Wires

GRAINS-Chicago soybean prices slip as U.S.-China tensions grow

P.J. Huffstutter

* U.S.-China talks shift to Shanghai this week

* Wheat underpinned by declining outlook for Russia's crop

* No deliveries against CBOT December wheat or corn contracts (Recasts with U.S. trading, adds quotes, updates prices, changes dateline from LONDON)

CHICAGO, Nov 29 (Reuters) - Chicago soybean futures slipped on Friday with the market closely watching for updates on U.S.-China trade talks, and traders less than impressed with a jump in recent soybean export sales between the two countries.

Wheat and corn prices rose on global supply and weather questions on a light trading session scheduled to end early a day after the U.S. Thanksgiving Day holiday.

Concerns over U.S.-China trade tensions resurfaced after China rebuked President Donald Trump's decision to ratify a bill backing protesters in Hong Kong. China said on Thursday it would take "firm counter measures" if the United States continues to interfere in Hong Kong.

The heightened tension quelled any market buzz from the U.S. Department of Agriculture's (USDA) weekly export sales on Friday, which reported the biggest volume of soybean exports sold to China in three weeks.

Private exporters sold nearly 1.7 million tonnes of soybeans during the week ending Nov. 21. The weekly U.S. soybean export sales were above analysts' estimates for 600,000 to 1.2 million tonnes. The USDA reported that China bought 831,200 tonnes last week, including 466,000 tonnes switched from unknown destinations.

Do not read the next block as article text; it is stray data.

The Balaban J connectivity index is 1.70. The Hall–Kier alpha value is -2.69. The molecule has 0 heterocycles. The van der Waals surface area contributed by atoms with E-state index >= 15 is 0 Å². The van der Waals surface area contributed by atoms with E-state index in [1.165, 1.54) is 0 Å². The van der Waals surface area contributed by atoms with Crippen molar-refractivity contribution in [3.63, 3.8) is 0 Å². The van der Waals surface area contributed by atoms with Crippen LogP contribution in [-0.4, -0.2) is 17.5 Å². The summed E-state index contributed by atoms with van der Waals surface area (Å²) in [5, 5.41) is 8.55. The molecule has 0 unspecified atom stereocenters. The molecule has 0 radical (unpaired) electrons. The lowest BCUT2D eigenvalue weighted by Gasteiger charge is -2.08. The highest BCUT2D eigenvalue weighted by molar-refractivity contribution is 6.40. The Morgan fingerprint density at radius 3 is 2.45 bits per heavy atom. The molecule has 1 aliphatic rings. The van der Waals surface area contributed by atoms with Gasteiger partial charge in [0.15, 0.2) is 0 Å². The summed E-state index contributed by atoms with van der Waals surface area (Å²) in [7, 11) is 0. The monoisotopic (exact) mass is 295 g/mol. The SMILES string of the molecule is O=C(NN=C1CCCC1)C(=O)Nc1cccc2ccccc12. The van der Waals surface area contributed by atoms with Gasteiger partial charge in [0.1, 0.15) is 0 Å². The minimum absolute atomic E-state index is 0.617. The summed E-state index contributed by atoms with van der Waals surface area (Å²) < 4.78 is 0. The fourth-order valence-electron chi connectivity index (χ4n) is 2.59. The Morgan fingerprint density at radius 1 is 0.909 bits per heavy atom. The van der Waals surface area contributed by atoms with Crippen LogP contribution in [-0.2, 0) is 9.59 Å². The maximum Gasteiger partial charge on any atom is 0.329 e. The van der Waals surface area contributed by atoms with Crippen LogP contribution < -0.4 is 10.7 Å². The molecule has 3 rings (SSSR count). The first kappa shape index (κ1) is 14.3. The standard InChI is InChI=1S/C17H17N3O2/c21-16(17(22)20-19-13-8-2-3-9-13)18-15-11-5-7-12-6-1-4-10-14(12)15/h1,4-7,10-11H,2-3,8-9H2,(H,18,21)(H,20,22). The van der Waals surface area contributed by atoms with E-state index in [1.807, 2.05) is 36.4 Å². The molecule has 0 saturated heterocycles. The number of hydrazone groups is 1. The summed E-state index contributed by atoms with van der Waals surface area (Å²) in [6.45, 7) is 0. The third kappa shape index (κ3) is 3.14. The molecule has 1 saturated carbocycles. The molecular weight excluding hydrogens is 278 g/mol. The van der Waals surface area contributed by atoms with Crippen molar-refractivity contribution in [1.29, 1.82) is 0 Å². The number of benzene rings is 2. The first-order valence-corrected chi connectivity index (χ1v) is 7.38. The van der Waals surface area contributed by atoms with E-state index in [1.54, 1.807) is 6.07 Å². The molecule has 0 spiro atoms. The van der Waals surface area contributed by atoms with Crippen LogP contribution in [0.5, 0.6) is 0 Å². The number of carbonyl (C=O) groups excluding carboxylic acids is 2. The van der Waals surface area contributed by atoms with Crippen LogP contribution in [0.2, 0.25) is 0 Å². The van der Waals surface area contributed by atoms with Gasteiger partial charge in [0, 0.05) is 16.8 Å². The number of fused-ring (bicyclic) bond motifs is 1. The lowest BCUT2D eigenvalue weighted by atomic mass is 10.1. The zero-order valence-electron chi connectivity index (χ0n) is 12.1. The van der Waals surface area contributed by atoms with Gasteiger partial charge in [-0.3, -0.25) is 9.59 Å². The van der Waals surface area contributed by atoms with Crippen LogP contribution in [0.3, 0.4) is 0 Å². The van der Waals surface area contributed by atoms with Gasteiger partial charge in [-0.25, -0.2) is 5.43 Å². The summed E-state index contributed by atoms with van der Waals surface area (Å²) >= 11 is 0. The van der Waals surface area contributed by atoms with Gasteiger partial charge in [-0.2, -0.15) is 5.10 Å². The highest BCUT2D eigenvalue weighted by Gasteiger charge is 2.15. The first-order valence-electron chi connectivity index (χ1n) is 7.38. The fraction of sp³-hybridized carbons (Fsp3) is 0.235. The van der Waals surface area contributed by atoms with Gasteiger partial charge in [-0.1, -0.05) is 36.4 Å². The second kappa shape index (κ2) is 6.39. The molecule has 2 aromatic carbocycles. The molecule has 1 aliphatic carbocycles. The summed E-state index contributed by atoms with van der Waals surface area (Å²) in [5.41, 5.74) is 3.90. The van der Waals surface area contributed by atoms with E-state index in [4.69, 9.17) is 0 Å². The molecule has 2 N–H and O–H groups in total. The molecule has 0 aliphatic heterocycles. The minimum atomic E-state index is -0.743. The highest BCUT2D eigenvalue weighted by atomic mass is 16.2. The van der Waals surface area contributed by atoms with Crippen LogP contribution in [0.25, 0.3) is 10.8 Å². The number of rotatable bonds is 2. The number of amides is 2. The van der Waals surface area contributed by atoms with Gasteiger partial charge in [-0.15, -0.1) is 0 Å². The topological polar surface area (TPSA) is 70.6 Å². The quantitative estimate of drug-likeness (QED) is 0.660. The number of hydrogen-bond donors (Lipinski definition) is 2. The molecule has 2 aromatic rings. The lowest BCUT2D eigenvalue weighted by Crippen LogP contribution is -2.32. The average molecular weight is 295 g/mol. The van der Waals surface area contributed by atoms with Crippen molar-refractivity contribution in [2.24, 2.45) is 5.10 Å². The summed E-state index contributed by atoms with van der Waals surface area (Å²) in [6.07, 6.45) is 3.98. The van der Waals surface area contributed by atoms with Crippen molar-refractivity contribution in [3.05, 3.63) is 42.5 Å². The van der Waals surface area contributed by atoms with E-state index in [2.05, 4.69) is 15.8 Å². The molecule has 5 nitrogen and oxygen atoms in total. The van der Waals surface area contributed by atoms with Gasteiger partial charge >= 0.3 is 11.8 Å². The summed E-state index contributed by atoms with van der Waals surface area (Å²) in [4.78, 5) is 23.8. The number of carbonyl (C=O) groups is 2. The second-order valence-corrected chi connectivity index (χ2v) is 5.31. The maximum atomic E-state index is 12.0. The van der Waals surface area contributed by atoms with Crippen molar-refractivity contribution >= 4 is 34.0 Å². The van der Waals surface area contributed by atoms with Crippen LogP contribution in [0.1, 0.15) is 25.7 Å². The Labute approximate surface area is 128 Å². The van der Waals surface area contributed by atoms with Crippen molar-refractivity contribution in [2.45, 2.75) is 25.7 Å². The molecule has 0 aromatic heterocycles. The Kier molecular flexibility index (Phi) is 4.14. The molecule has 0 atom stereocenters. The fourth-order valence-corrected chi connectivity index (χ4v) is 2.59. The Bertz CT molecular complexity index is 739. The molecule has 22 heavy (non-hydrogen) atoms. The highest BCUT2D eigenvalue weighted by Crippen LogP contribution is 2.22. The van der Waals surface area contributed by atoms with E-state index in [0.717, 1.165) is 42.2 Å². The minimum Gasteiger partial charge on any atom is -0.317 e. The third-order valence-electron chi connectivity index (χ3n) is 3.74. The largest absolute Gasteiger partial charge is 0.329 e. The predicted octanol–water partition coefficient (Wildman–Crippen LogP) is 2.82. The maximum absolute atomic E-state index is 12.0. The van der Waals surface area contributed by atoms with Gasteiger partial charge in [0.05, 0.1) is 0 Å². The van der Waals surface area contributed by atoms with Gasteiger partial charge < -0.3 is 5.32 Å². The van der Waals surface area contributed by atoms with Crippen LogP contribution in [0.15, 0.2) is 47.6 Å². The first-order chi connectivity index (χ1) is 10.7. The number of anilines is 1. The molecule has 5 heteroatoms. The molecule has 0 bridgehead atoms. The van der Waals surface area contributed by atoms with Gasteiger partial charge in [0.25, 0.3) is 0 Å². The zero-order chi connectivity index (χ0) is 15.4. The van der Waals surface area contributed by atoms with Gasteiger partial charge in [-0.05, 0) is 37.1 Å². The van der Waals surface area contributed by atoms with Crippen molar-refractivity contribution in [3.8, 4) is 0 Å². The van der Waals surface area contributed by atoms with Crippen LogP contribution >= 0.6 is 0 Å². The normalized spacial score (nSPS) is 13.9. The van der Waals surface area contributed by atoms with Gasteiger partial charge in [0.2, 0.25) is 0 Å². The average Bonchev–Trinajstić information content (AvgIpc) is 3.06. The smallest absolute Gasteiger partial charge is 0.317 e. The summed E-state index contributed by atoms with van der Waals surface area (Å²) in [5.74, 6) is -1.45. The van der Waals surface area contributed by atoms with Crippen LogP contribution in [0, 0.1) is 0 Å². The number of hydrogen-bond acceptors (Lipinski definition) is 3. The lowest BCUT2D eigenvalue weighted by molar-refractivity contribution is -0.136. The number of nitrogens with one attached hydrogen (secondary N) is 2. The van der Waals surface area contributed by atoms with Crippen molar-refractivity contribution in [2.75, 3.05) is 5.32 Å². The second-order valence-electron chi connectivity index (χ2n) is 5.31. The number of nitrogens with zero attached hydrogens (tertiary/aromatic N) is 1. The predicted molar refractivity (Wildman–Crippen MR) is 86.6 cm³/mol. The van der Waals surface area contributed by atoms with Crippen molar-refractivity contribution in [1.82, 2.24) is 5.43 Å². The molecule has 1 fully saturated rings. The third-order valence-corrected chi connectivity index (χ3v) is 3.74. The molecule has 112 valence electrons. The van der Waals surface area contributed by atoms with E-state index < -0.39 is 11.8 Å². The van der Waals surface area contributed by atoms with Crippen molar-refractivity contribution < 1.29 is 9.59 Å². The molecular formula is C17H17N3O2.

The most active Chicago Board of Trade (CBOT) soybean contract was down 0.26% at $8.79-3/4 a bushel at 1426 GMT.

Another drag on the agricultural commodity markets right now is waning investor interest in the sector, said Karl Setzer, commodity risk analyst for AgriVisor.

"We are seeing much more interest in the financials and currency markets," Setzer said. "Traders trade. They're moving to the stock market, and funds that have typically been in the agricultural markets are moving on.

"Traders are growing tired of hashing the same fundamental news over and over," Setzer said of the months-long uncertainty over a U.S.-China trade deal.

There were no deliveries against the CBOT's December wheat contract on first notice day on Friday, and no deliveries against the CBOT's December corn contract - both of which were in line with trader expectations.

Corn futures prices inched up, bolstered by heavy snowfall forecasts in the northwest U.S. corn belt in the coming days, and farmers expected to face very slow progress in harvesting an estimated 8 million remaining acres of crop.

The most active CBOT corn contract was up 0.8% at $3.67-1/4 a bushel.

The most active Chicago wheat futures contract rose 1.85% to $5.36-1/2 a bushel, underpinned by a reduction in estimates for output in top exporter Russia. (Additional reporting by Nigel Hunt in London and Naveen Thukral in Singapore; editing by Richard Pullin and Bill Berkrot)